I, Juan de Pareja


I wrote briefly the other day about the fascinating story of Juan de Pareja, who was the the slave of Velázquez before being freed and becoming an artist in his own right. Here’s Velázquez’s portrait of him:

Juan de Pareja

And here’s one of his own paintings, with the artist himself looking at us from the far left:

The Calling of Saint Matthew

Juan de Pareja’s story is told in an excellent children’s novel, I, Juan de Pareja, by Elizabeth Borton de Treviño.

The book is beautifully written. I’ve already quoted one passage in my earlier post but I could have quoted countless others. Elizabeth Borton de Treviño was a really skilful wordsmith.

The plot is also intriguing. Once I’d got started, I certainly wanted to read on until the very end. It’s not exactly a page-turner but it is definitely compelling reading.

The messages that shine through the book are also worthy of our attention. Elizabeth Borton de Treviño dealt sensitively with issues of racism (with one exception, which I’ll mention later), loyalty, and slavery.

However, what is perhaps most surprising about the book is its spiritual sensitivity. Velázquez’s love of the truth runs through the whole book and, as early as the fifth page, we hear about Juan de Pareja’s love of the Mass:

“Mass was in the great cathedral, with its soaring arches, its tall pillars, its glinting gold on altars and picture frames, its soft candlelight in the scented gloom. This was for me, as always, a delight. I loved the melodious chanting of the priests, the beauty of their vestments, the glorious moment of the elevation. Mistress often had to rap me with her fan in church, for I quite forgot her, her sweetmeats and her rosary, everything, while I sent my soul upward to bathe in a golden light which seemed to come down from God.”

This isn’t the only example of Juan de Pareja’s love of the sacraments. There is a moving section well into the novel in which he can no longer to Confession. However, eventually he does return to the sacrament:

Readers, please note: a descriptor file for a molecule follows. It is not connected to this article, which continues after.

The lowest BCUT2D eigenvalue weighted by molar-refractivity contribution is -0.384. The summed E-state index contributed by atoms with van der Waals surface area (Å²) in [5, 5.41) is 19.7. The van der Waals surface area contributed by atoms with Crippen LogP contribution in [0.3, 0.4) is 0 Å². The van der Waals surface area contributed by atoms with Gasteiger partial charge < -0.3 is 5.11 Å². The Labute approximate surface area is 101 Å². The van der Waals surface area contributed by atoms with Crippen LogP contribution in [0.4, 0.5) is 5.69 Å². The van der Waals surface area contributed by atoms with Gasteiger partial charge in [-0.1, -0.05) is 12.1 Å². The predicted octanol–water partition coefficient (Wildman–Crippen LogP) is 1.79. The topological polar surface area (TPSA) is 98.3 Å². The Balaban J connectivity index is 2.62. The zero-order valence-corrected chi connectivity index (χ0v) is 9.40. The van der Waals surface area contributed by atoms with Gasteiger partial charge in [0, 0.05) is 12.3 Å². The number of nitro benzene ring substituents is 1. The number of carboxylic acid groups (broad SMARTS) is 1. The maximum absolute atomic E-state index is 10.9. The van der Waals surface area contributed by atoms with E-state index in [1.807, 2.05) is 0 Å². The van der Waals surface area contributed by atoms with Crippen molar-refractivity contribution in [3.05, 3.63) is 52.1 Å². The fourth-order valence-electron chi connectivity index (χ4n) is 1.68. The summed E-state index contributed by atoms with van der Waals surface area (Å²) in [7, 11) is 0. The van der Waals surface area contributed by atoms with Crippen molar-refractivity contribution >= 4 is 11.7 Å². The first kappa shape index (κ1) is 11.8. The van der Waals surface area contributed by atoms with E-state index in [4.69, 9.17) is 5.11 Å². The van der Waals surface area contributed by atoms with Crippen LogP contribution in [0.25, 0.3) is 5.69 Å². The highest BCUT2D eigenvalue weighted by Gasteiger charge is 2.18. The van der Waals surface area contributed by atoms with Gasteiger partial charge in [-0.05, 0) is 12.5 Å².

“At last my turn came, and I confessed. I told of angers I had felt, of times when I had been slothful, of having stolen little mounds of color. I told of the worst sin, that I had despaired of the love of God, and that I had, in my pride, supposed that God’s mercy and forgiveness, which are boundless, would be withheld from me.

“The priest gave me a stern penance and I rose from my knees and went to kneel once more beside Bartolomé [Esteban Murillo]. He could not know, ever, what a gift he had made me, by making me see that I could be shriven and could once again receive Our Lord.”

How refreshing it is to read passages like those in children’s literature, especially in critically acclaimed literature (for I, Juan de Pareja won the Newbery Medal in 1966.) The liturgy and sacraments are strangely absent from both children’s and adult literature, for reasons I may speculate about on another occasion, so it’s great to see them appear in this novel. And just to be absolutely clear about this, I, Juan de Pareja is a long way from being a hagiographical work. In fact, its unflinching portrayal of human weakness and wickedness is one of the reasons the truth and beauty it contains shine through so wonderfully.

So, there you have it: I am a fan. However, reluctantly, I have to mention one problem. In this book that tears into racial stereotyping, there appears a Romany character who is a horrible stereotype. He is a villain by day and revels in gypsy dances by night. He has no redeeming features. He is an unfortunate aberration in this otherwise excellent novel.

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